Though the facility has 1,300 stables, it had to set up two large tents to house the 84 horses that were carriers of the disease. The tents then had to be shrink-wrapped with a special material to seal them so no pests or insects could get in
or out. Each tent had to have two entrances and foot baths placed at the entrances.
“We had to do a huge amount of prevention to stop the potential of the disease getting into the U.S. That meant for the duration of the games the horses had to be sprayed down every day. They had to be checked for ticks every day. They had to be kept in a climate-controlled environment. Even the manure had to be kept separate for disposal. Large cardboard boxes, each holding a giant bin liner, had to be put together to hold the manure. When they were full, the liners were sealed, and then the cardboard boxes had to be sealed and placed on special transport to be taken to an incinerator. It was massive,” Stone said of the entire operation.
A third large tent was set up for animals under normal quarantine where about 50 horses at a time were rotated through it until they could move to the regular stables.
Pampered horses. The tiniest detail is considered when caring for these high-dollar equine athletes. Owners of each horse or team of horses stipulated the type of bedding their horses preferred. Most used wood shavings. Some used straw. And horses with allergies required shredded paper. Stone says most materials were sourced locally or from Georgia.
“Yes, horses have allergies,” he says. “They are pretty much like us. They also have different dietary requirements.”
Most large federations shipped large containers of feed for their horses; some even flew in the feed from various feed-manufacturing partners that are familiar with equine nutrition. Some used the feed provided by the facility that was sourced with proven diets in mind. The facility had to arrange storage for the feed, most of which had to be stored in refrigerated trucks to keep it from ruining due to the heat and humidity. Some federations brought or requested hay steamers “to ensure the same clean, irritant-free hay that the elite equine athletes thrive on at home.” It’s all about peak performance and the details matter.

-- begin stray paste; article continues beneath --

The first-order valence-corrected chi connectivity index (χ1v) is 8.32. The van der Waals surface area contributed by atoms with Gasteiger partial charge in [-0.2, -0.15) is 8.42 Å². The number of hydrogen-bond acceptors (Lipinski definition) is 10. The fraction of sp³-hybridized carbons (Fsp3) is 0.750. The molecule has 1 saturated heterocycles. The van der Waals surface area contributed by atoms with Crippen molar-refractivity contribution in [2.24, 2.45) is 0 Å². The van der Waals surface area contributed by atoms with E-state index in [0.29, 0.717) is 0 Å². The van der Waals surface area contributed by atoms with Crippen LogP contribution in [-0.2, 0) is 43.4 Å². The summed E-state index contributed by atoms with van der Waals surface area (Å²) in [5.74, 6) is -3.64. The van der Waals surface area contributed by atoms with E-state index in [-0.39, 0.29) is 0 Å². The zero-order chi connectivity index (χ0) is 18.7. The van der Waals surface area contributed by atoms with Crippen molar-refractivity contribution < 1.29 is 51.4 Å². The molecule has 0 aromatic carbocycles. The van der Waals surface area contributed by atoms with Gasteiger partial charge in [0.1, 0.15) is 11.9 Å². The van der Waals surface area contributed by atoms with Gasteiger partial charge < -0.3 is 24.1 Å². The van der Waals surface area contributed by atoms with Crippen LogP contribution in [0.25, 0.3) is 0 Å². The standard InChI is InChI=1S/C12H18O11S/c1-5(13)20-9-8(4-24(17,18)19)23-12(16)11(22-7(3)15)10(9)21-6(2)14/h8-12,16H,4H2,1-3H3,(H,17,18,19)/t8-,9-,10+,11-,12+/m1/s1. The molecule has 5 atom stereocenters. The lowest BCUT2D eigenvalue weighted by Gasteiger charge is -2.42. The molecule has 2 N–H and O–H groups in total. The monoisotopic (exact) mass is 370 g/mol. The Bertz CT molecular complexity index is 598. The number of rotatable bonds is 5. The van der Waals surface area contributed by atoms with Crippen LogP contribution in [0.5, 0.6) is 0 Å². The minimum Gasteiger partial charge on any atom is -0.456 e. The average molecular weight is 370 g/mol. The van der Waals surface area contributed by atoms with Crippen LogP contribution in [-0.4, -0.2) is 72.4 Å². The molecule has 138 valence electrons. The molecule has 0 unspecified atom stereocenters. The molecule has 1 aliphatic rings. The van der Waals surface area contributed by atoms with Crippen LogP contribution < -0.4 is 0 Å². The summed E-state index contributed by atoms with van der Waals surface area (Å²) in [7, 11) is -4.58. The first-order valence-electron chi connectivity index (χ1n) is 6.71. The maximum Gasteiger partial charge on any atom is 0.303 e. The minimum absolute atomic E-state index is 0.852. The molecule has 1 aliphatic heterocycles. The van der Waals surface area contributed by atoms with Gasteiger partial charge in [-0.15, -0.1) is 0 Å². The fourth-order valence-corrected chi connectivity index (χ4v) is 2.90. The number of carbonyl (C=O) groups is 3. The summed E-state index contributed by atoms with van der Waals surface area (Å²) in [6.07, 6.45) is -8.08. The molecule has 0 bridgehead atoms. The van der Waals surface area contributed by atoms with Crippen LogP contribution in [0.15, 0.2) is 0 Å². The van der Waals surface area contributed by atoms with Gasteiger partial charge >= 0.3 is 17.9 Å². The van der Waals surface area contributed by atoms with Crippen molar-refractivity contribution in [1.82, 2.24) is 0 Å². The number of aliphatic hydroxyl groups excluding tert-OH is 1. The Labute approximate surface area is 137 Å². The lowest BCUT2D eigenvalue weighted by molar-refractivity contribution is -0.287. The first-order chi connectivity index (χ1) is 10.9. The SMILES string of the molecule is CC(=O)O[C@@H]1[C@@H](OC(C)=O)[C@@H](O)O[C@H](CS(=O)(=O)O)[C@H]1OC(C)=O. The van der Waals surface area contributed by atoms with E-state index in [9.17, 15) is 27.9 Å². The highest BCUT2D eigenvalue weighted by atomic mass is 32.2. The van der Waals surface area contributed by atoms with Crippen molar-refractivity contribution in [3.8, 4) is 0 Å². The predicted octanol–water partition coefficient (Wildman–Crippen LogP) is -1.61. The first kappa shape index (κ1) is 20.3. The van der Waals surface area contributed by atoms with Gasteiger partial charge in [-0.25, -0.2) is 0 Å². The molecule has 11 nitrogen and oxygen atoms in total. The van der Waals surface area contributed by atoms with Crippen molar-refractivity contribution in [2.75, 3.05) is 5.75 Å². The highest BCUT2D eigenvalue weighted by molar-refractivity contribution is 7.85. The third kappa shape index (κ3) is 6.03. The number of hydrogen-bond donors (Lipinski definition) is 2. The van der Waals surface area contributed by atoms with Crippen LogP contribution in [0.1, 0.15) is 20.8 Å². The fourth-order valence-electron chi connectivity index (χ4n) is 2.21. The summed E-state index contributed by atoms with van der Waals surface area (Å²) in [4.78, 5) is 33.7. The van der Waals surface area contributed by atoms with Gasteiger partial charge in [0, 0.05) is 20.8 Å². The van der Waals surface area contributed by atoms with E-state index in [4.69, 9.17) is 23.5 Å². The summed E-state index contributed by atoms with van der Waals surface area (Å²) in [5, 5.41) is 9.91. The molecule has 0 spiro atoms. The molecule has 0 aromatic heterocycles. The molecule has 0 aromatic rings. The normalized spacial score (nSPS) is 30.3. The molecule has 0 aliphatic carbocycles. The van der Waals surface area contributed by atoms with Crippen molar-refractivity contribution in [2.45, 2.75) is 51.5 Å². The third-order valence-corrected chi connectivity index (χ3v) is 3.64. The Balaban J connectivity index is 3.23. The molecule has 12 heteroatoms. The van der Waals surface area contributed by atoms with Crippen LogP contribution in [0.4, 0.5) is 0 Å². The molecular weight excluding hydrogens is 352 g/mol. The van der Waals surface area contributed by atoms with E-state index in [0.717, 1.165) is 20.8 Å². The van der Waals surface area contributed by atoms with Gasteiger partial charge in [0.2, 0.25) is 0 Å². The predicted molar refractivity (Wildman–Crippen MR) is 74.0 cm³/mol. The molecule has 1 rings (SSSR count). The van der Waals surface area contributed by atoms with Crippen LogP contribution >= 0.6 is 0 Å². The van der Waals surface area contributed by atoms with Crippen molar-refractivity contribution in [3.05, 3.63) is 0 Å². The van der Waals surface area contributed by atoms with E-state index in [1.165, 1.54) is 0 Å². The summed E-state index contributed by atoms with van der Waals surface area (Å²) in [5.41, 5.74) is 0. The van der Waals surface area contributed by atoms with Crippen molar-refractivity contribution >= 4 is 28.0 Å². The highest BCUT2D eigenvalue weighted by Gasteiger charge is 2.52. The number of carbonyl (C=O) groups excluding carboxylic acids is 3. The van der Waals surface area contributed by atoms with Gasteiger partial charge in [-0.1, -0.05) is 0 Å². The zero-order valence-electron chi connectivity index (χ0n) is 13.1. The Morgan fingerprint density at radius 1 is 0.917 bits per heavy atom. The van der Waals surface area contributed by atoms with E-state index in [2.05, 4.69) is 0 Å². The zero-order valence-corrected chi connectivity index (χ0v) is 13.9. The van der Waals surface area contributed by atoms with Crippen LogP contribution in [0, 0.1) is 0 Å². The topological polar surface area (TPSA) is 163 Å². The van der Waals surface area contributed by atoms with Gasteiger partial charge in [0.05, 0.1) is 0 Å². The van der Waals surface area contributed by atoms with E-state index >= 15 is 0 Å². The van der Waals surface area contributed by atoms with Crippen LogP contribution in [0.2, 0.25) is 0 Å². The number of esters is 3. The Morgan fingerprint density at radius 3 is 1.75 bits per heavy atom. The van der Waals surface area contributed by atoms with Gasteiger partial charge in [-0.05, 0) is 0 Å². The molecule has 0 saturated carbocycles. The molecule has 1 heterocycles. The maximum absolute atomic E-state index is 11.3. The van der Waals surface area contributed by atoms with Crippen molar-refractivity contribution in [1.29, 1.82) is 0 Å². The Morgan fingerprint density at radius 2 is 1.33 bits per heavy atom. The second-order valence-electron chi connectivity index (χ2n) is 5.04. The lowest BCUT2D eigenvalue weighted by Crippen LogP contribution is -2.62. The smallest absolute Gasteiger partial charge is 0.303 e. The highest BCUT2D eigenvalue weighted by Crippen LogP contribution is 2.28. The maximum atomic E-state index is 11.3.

Just as people are often sensitive to the different tastes and smells of water, so, too, are horses. “It happens all over the world when they fly long distances to different places, the water tastes slightly different and the horses won’t drink,” says Stone. “We put apple juice in the water to help get them started drinking.”
Veterinarian convergence. In addition to the intense logistical planning, veterinarians and medical doctors had to consider the extreme heat and humidity of September in North Carolina and its potential effect on both horses and riders. “Heat exhaustion and heat stroke are taken from human medicine and also relate to horses. If you have seen a horse with heat stroke it’s not something you will forget and will certainly recognize again,” said Dr. Martha Misheff, member of the FEI Veterinary Committee as she spoke on a panel to help raise awareness and give guidelines for preparing for the competition.
Nearly 800 veterinarians were on-site as part of competing federations, to check horses before, during and after competitions, and to oversee USDA quarantine requirements. Vets had their hands full when hot and humid weather plagued the entire event, some of it attributed to Hurricane Florence that made landfall 325 miles away just as the Games were getting under way. They had to recommend the cancellation of the endurance race when a large number of horses displayed clinical signs of metabolic issues. While the equine athletes are performance machines, it’s up to the vets and others to follow the protocols in place to ensure their safety.